Monthly Community Supper Serves Those in Need
The monthly supper has been serving the community for more than three years.
Last month marked the third-year anniversary of the East Windsor-Hightstown community supper, and organizers said they want the community to know one thing: no one has to go hungry.
The purpose of the dinner is to feed both the area’s homeless population and those who are simply struggling financially, said Adrienne Cheshier, director at Yad Ezra-The Helping Hand.
“We started the dinner to feed hungry people in need and other people that could just use a hot free meal and companionship,” she said.
Volunteers run the supper and participants vary from month to month, although there is a core group of people that consistently show up, Cheshier said. Some volunteers help with cooking and prep work, while others serve food to light background music.
“Part of the dinner’s purpose is to make people feel like they’re going out to eat in a dignified setting,” Cheshier said.
Setup usually starts between 3 to 4:30 p.m., and the dinner lasts until 6 p.m.
Cheshier noted that although she and her husband, Larry, originally catered to single adults, there has been a recent influx of different demographics, most recently families.
Since much of the food served is donated, the menu varies from supper to supper. “But my husband Larry has been the cook from day one,” Cheshier said.
As well as distributing food, the dinner functions as a time to donate clothing and supplies that might help families for the upcoming week.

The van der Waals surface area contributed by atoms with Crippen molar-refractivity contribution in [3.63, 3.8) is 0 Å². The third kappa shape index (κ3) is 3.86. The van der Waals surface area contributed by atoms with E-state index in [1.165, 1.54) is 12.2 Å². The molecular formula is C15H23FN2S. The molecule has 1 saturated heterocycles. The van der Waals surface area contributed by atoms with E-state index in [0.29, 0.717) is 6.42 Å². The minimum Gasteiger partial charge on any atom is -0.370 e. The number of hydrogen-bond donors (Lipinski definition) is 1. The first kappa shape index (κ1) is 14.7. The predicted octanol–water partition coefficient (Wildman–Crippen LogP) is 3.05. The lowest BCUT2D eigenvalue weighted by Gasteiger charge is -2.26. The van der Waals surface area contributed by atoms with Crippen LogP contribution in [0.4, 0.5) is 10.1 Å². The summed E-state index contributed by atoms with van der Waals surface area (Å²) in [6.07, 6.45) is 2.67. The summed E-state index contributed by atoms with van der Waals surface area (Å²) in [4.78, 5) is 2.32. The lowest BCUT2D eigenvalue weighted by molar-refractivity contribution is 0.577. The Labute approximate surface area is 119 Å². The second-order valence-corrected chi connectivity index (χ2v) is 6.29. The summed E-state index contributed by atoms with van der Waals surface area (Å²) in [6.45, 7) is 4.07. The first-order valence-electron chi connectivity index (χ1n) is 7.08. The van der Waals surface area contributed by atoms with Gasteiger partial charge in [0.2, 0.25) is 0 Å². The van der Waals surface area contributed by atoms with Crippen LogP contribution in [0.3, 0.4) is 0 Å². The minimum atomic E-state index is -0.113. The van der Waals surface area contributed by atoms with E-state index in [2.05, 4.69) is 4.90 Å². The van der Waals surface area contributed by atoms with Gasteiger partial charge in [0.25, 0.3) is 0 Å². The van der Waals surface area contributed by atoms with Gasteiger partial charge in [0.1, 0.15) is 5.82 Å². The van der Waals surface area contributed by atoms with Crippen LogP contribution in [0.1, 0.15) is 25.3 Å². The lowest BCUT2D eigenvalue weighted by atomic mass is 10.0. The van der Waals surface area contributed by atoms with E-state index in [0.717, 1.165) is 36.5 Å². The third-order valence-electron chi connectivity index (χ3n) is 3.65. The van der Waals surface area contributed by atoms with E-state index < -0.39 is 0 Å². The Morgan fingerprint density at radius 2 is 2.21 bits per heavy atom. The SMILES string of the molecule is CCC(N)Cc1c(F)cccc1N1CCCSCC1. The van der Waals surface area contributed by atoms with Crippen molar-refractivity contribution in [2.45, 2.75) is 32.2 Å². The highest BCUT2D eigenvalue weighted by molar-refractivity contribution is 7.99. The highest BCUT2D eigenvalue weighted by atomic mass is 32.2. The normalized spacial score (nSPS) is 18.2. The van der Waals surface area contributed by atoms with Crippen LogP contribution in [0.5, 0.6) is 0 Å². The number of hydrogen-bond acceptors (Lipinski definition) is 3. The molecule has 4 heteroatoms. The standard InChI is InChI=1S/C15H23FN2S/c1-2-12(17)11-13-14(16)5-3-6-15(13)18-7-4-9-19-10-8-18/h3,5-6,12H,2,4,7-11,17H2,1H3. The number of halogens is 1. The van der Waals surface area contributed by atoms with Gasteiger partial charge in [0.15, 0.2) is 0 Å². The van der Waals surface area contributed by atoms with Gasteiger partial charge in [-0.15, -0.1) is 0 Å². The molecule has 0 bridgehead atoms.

“As for the food, we give out bananas, potatoes, oranges, apples and non-perishables,” Cheshier said. “There’s always a multitude of breads and bagels and sometimes toys and books for the children.”
About six months after the supper began, volunteers began reaching out to two senior homes in East Windsor, St. James Village and Wheaton Pointe.
“Twice a month we try to reach out to the shut-ins and incapacitated in these communities and deliver food to each of the apartments,” Cheshier said. “On the night of the monthly supper we bring the residents a hot meal,” she added.
The group is participating in the Feinstein Million Dollar Food Challenge, a national event started by Rhode Island philanthropist Alan Feinstein.
“For the months of March and April, for every food item and dollar that gets donated to us we get a percentage back,” Cheshier said. “This is a good year; already, Kreps Middle School has donated six large boxes of food and Hightstown High School is planning several food drives.”
Cheshier noted that although there isn’t an official relation between the monthly supper and the “RISE to the TASK” community dinner that serves locals weekly, the respective organizations have the same goals.
“We aren’t under any government jurisdiction like RISE so we don’t get any money other than what we raise during drives,” Cheshier said. “But I’ve helped out in their pantry and Leslie Koppel, the RISE Executive Director, has helped us out,” she added.
The biggest challenge of hosting the dinner is getting everything done on time, Cheshier said.
“My husband and I are somewhat perfectionists and want everyone to be perfectly happy at each dinner. This, and the fact that we never really know who’s coming until they get there can sometimes make things stressful,” she said.
At the end of the day, Cheshier wants to spread the word that she, her husband and other volunteers are always available East Windsor-Hightstown community.
“We can bring hot meals and canned goods in emergencies but most importantly, we want people to know that someone is out there who cares,” she said.